We talked a lot about how February (especially the second half of February) could be a potential break for stocks, well the good news is that we now see many signs of better times potentially coming soon.

Here’s what the average year for the S&P 500 looks like. Looking at the chart below, the blue line shows gains from January through April, and November and December are normal. It is the middle part of the year that stocks tend to struggle.

Lately, things look a little different. Looking at only the past 20 years showed that stocks tended to bottom in March. This is likely due to major bear market lows taking place during this month in 2003, 2009, and 2020.

We’ve shared before that pre-election years tend to be strong for stocks, lower only twice going back to World War II and up nearly 17% on average, making this historically the strongest year of the 4-year Presidential cycle. Looking at these years it is once again common to see the second half of February weakness and a tradeable low in late February.

Building on this, we found that pre-election years of a new President do even better, up close to 20% on average. But wouldn’t you know it, right about now tended to be a consolidation period before late March and April strength.

What about years that started off with big gains? When stocks gained more than 5% in January (like 2023) we found that a consolidation period took place now and into April. The good news is that eventual gains of close to 23% on average were how things ended up, suggesting any potential consolidation here could potentially be used as an opportunity.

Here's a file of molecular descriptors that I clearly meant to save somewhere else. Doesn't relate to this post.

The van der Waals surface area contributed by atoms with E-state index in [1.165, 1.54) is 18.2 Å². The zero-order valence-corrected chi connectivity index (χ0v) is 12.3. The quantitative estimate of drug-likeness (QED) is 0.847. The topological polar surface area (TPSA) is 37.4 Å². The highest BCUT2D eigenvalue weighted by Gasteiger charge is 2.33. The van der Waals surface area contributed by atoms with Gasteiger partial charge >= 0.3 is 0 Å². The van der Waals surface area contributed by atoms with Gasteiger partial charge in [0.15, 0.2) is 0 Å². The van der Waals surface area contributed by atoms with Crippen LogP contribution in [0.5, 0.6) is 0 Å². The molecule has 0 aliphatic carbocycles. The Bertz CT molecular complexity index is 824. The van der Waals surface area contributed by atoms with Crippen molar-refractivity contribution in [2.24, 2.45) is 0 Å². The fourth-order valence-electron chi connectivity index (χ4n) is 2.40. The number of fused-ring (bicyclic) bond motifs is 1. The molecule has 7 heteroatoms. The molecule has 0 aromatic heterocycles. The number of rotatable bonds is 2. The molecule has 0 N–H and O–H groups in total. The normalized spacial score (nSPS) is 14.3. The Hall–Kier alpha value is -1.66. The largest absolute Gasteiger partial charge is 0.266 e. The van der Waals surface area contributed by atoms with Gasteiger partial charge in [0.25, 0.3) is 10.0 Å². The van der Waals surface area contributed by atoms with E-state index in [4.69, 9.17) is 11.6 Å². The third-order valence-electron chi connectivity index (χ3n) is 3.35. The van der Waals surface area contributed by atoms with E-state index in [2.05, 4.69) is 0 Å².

Lastly, I’ve seen other places combine many of the things I’ve just discussed and make one composite combining them all. I did that and we called it the Carson Cycle Composite. This proprietary composite looks at the average year, pre-election years, pre-election years under a new President, the past 20 years, and years that had a 5% January. As you can see, this year started off stronger, but as of early March is right in line with what the average composite looks like. Take note, a gain of 15.6% is what has been the average Carson Cycle Composite.

The bottom line is many cycles suggest the potential for some type of a consolidation here and now would be perfectly normal, but the likelihood of strength before the end of the year is quite strong.

For more of our thoughts on today’s markets and economy, listen to the 24th episode of Carson’s Facts vs. Feelings podcast below. Sonu and I had a lot of fun recording this one and we covered much ground.

Facts vs. Feelings Podcast

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